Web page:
The doctoral dissertations of the former Helsinki University of Technology (TKK) and Aalto University Schools of Technology (CHEM, ELEC, ENG, SCI) published in electronic format are available in the electronic publications archive of Aalto University - Aaltodoc.

The Impacts of Urban Structure and the Related Consumption Patterns on the Carbon Emissions of an Average Consumer

Jukka Heinonen

Doctoral dissertation for the degree of Doctor of Science in Technology to be presented with due permission of the School of Engineering for public examination and debate in Auditorium TU1 at the Aalto University School of Science (Espoo, Finland) on the 23rd of March 2012 at 12 noon.

Overview in PDF format (ISBN 978-952-60-4536-8)   [1197 KB]
Dissertation is also available in print (ISBN 978-952-60-4535-1)


Climate change, in the form of global warming, has been a hot topic throughout the present millennium, and is currently becoming a more and more widely accepted phenomenon. Urban areas hold a central position in the search for feasible climate change mitigation opportunities as a significant share of all the global greenhouse gas (GHG) emissions is closely related to urban structures. Embracing the situation, cities worldwide are setting ambitious GHG reduction targets. However, the strategies to attain these are still evolving. One explanation is that the cities and urban areas in developed countries are demand and consumption centers where the majority of all consumed goods are imported from outside of the city boundaries. Thus, the traditional geographically restricted assessment methods cannot produce sufficient information for effective carbon management.

The dissertation argues that in order to create city level carbon mitigation strategies, which would materialize the potential related to urban areas, it is necessary to identify and understand the emissions caused by the consumers. Derived from this, the dissertation strived to account for all the carbon emissions caused by the inhabitants in different types of urban structures, i.e. their carbon consumption, including the upstream emissions of production and supply chains. To create a clear understanding of the issue, a multiple case study approach was chosen in the Finnish context with each of the individual studies reported in academic journals or conference publications.

The studies employ a method based on hybrid life cycle assessment, along with an assessment model developed to calculate city and sub-city level carbon consumption. The main argument of the dissertation is that in the context of the study, the urban structure of an area per se seems to have little effect on the carbon emissions of an average consumer of the area. Rather, the overall consumption volume seems to affect the carbon consumption so strongly that a higher consumption volume indicates higher carbon consumption regardless of the type of the urban structure. The urban structure has a direct impact only on the emissions related to private driving, whereas the emissions from other consumption activities closely follow the overall consumption. Thus, while the environmental, social and functional importance of high urban density and the building type have been demonstrated in a number of studies, from the climate change perspective these factors are not decisive and they are not sufficient measures for effective city level carbon management.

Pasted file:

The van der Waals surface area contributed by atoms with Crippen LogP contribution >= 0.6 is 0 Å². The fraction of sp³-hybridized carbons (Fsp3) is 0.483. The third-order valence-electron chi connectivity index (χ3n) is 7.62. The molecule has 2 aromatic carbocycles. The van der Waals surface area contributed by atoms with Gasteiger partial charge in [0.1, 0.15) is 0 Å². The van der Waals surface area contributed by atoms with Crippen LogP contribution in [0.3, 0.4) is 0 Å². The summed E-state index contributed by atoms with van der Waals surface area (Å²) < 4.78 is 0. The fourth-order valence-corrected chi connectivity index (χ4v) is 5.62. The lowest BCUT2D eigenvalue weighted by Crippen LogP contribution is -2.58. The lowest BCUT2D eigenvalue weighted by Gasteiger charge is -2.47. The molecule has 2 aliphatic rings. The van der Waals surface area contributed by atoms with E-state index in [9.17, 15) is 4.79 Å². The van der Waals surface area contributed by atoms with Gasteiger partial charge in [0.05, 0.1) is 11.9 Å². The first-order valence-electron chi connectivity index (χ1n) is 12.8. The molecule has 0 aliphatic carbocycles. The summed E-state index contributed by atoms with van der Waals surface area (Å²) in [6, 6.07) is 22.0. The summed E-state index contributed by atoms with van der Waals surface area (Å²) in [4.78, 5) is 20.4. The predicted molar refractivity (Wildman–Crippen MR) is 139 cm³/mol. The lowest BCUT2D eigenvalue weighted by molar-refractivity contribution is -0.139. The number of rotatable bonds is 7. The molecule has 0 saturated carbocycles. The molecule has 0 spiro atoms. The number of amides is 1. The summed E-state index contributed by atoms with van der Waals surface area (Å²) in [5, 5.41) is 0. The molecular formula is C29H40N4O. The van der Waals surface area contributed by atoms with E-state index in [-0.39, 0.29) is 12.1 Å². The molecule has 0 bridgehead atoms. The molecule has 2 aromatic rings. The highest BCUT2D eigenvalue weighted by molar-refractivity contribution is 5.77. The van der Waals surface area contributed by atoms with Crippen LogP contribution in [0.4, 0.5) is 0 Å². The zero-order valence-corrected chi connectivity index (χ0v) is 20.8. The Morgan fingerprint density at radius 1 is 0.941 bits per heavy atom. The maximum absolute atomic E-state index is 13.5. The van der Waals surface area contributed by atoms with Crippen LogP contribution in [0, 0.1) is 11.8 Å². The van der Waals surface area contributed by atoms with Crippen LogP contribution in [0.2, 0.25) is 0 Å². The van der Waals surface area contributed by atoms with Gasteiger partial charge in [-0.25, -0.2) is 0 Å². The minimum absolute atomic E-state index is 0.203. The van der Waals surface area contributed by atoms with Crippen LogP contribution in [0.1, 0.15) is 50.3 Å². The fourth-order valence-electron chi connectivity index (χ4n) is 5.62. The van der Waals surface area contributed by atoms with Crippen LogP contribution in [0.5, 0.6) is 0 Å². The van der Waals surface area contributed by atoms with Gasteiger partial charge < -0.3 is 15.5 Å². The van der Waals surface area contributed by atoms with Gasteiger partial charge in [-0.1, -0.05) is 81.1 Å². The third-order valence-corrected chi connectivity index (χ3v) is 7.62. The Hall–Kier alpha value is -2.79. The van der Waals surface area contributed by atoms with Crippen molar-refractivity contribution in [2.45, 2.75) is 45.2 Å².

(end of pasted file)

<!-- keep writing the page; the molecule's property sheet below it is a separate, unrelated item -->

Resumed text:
This thesis consists of an overview and of the following 5 publications:

  1. Jukka Heinonen, Seppo Junnila, and Matti Kuronen. 2010. A life cycle assessment of carbon mitigation possibilities in metropolitan areas. In: Pekka Huovila and Ville Raasakka (editors). Sustainable Community - buildingSMART. Proceedings of the Sustainable Building Conference 2010 (SB 2010). Espoo, Finland. 22-24 September 2010. Helsinki, Finland. Finnish Association of Civil Engineers. 13 pages. ISBN 978-951-758-506-4.
  2. Jukka Heinonen and Seppo Junnila. 2011. Case study on the carbon consumption of two metropolitan cities. The International Journal of Life Cycle Assessment, volume 16, number 6, pages 569-579.
  3. Jukka Heinonen and Seppo Junnila. 2011. Implications of urban structure on carbon consumption in metropolitan areas. Environmental Research Letters, volume 6, number 1, 014018, 9 pages.
  4. Jukka Heinonen and Seppo Junnila. 2011. A carbon consumption comparison of rural and urban lifestyles. Sustainability, volume 3, number 8, pages 1234-1249.
  5. Jukka Heinonen, Riikka Kyrö, and Seppo Junnila. 2011. Dense downtown living more carbon intense due to higher consumption: a case study of Helsinki. Environmental Research Letters, volume 6, number 3, 034034, 9 pages.

Keywords: life cycle assessment, LCA, urban structure, city, climate change, consumption, carbon emissions, global greenhouse gas

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© 2012 Aalto University

Last update 2012-10-31